State and federal minsters involved in the Forum on Food Regulation will tomorrow vote on whether or not to introduce mandatory alcohol pregnancy warning labels in Australia and New Zealand.
If approved, it will be an important step in reducing alcohol consumption during pregnancy.
At the same time, the public health response to this issue needs to go beyond warning labels.
Alcohol permeates Australian culture
Alcohol plays a key role in our social activities and celebrations. We also commonly drink alcohol to relax or cope with stress.
The Foundation for Alcohol Research and Education (FARE) found 20% of households reported buying more alcohol than usual during the COVID-19 pandemic. In these households, 70% of people reported drinking more than usual since COVID-19 began, and 32% were concerned about the amount of alcohol they or a loved one was drinking.
More broadly, new Australian Institute of Health and Welfare statistics show the number of people drinking at risky levels has remained stable since 2016, but is substantial.
In 2019, 3.5 million people (16.8%) consumed more than two drinks per day on average, and about 5.2 million people (one in four Australians) consumed more than four drinks in one occasion (defined as binge drinking) at least monthly.
Given the broad cultural acceptance of alcohol use in Australia, it’s hardly surprising alcohol is also consumed during pregnancy. What may surprise people, though, is Australia has some of the highest rates of alcohol use during pregnancy in the world: around 35.6%.
What’s the problem with drinking during pregnancy?
Alcohol use during pregnancy can have many unintended consequences, including miscarriage, stillbirth, preterm delivery, and foetal alcohol spectrum disorder (FASD). This disorder refers to a range of problems caused by foetal alcohol exposure, the effects of which can be lifelong.
Prenatal alcohol exposure has a dose-response effect, meaning higher rates of drinking increase the risk of these outcomes.
But alcohol use in pregnancy doesn’t happen in a vacuum. It’s interlinked with individual, family, societal and cultural determinants, which set the stage for and perpetuate alcohol use during pregnancy.
Any perception alcohol use during pregnancy is only a woman’s issue or only a woman’s fault is inconsistent with the context we live in, and ultimately unhelpful in preventing alcohol use during pregnancy.
Research shows a wide range of environmental factors increase the risk of alcohol use during pregnancy and as a result, FASD. These include living in a culture that accepts heavy drinking, coming from a family of heavy drinkers, having a partner who is a heavy and frequent drinker, recreation that is centred around alcohol use, and having little or no awareness of FASD.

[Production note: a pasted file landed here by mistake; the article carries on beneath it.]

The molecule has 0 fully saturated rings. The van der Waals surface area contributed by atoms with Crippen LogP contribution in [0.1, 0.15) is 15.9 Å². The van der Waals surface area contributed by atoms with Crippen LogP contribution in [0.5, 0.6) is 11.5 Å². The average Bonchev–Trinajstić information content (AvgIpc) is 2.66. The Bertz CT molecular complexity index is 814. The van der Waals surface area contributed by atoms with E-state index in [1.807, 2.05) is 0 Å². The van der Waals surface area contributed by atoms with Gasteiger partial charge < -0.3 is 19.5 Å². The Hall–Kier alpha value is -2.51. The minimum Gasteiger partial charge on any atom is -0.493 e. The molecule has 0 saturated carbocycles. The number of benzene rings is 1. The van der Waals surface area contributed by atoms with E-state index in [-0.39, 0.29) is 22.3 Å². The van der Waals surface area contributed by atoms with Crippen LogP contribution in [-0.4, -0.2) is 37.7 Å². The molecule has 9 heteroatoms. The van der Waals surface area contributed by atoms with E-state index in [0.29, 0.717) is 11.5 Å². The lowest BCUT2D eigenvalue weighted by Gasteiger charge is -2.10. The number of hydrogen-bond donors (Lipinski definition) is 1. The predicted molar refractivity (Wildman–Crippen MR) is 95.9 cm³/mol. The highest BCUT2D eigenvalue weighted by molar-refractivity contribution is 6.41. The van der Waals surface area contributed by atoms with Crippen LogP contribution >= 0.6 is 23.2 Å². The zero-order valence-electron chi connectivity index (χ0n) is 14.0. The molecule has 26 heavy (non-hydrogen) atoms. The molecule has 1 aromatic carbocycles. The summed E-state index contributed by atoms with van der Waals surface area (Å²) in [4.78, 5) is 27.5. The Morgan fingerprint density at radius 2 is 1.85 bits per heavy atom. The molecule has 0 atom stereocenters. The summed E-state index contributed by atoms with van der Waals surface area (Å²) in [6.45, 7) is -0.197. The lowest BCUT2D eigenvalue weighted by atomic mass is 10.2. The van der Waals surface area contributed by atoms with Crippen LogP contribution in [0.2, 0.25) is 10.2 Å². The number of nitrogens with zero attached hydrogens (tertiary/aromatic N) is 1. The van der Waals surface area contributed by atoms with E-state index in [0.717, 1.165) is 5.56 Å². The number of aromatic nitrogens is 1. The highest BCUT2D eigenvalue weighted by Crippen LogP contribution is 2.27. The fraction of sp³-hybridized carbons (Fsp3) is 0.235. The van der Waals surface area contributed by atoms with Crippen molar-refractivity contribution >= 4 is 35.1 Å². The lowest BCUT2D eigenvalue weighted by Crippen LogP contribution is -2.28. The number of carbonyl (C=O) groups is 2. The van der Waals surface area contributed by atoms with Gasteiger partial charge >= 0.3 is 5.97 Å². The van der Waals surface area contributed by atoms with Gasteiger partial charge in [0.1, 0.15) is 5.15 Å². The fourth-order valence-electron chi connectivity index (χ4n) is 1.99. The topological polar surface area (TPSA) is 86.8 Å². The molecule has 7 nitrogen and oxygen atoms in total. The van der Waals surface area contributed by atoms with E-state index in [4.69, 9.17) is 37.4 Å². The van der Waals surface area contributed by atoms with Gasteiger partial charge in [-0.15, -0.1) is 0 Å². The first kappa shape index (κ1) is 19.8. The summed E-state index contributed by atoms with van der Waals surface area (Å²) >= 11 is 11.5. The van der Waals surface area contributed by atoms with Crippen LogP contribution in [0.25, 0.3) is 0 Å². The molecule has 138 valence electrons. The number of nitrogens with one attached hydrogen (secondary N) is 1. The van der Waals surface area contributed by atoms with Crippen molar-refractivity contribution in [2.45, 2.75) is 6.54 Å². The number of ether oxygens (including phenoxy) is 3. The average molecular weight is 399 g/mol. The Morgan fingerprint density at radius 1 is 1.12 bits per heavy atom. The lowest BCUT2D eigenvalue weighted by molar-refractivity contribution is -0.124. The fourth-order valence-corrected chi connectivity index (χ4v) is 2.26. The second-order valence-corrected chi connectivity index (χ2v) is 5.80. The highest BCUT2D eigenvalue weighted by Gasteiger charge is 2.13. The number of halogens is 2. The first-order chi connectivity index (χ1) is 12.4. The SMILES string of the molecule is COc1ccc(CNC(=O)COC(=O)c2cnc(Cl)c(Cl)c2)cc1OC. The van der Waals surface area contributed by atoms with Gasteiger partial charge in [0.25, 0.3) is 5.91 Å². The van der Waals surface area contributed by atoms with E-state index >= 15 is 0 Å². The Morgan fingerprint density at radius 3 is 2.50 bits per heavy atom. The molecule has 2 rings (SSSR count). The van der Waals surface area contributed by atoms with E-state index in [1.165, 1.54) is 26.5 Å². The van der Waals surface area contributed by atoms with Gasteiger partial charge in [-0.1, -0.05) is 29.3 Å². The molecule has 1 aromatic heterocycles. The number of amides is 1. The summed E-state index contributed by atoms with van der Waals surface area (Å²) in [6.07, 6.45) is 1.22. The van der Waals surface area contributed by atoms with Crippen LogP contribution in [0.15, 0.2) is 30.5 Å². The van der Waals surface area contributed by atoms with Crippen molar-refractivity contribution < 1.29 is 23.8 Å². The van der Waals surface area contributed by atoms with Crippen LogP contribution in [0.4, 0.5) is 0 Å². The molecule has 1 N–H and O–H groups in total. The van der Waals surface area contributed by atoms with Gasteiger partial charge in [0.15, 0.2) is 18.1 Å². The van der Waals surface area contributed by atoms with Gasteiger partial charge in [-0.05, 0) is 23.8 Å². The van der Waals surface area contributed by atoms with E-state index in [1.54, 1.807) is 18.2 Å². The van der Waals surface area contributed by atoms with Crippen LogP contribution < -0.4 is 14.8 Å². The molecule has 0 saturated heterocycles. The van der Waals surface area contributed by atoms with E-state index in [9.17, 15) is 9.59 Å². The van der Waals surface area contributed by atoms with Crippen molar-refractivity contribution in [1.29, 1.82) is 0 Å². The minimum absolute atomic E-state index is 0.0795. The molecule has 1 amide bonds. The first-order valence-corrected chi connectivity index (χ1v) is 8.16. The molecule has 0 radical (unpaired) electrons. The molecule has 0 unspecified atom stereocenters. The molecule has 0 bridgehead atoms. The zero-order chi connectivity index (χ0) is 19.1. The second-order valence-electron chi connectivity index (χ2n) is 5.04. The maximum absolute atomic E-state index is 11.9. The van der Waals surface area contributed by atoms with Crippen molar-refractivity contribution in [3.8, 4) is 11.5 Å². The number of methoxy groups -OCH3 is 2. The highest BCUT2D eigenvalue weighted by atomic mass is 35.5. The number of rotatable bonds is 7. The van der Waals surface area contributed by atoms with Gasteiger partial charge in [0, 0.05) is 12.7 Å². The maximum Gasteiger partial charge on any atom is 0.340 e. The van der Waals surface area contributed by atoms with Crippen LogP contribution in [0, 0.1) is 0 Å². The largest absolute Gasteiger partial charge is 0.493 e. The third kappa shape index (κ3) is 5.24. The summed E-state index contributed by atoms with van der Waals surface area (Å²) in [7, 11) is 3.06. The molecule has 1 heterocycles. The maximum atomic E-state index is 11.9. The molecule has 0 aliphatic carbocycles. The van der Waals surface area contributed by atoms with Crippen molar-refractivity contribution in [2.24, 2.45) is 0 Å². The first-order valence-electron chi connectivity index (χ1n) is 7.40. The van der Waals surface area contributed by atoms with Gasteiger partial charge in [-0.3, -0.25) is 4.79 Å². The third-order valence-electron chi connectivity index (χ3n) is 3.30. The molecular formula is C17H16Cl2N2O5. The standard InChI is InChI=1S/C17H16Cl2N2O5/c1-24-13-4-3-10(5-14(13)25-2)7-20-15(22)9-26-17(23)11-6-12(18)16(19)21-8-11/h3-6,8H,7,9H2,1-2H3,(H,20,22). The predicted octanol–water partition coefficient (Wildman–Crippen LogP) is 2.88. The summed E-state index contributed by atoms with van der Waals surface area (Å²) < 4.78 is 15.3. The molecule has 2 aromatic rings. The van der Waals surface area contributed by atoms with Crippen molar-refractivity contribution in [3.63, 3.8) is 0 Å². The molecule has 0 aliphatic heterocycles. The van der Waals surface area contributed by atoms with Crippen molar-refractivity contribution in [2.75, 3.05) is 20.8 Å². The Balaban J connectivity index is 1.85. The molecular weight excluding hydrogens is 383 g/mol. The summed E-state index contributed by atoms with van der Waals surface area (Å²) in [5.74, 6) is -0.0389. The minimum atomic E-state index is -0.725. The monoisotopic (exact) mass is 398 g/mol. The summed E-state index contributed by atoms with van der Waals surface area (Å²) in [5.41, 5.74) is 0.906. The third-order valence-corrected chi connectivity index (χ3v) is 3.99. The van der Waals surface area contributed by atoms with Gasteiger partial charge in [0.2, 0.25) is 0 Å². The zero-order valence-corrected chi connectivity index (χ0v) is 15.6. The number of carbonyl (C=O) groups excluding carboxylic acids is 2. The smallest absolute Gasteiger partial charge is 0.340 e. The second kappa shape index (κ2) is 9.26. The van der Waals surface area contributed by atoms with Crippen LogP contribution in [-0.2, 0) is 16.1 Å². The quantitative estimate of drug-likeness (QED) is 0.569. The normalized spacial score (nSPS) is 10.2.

What would the label look like?
In Australia, we’ve had a voluntary pregnancy warning label scheme since 2011. But there’s been low uptake. A 2017 evaluation found only 47.8% of alcohol products featured a pregnancy health warning label.
Meanwhile, public health experts and FASD advocates have expressed concern over the size, colour and visibility of current warning labels.
As a result, Food Standards Australia New Zealand (FSANZ) has recommended a mandatory, consistent and highly visible label for all alcoholic beverages.
This would bring Australia into line with many other countries, including the United States, France and Mexico. The US has had mandatory pregnancy health warning labels on alcohol products since 1989.
Evidence shows the proposed label will be more effective than other options. The design features key colours (black, white and red) that increase attention to the warning, and the statement — “HEALTH WARNING: Alcohol can cause lifelong harm to your baby” — combines the best performing elements from consumer testing.
If the ministers vote to endorse the warning label proposed by FSANZ, there will be a two-year transition period for implementation of the labels.
But there’s more we should be doing
Making warning labels mandatory is a vital component in a comprehensive prevention approach. But warning labels alone won’t be enough to prevent alcohol use during pregnancy and FASD.
An international leader in the FASD prevention space, Nancy Poole, has developed a four-part framework outlining the range of interventions required to enable effective FASD prevention. These include:
broad public awareness and health promotion
conversations about alcohol use and related risks with people of reproductive age
specialised holistic support for pregnant women experiencing alcohol problems
postpartum support for new mothers and support for child assessment and development.
Importantly, these components are underpinned by supportive alcohol policy (for example, alcohol taxes and prices, restricting the number of alcohol outlets in particular geographical areas, and restricting alcohol marketing).
This model shows us that no single approach will be effective in preventing alcohol use during pregnancy and FASD. We need action at each of these levels.
But visible and mandatory pregnancy warning labels are an important step forward in our national prevention journey.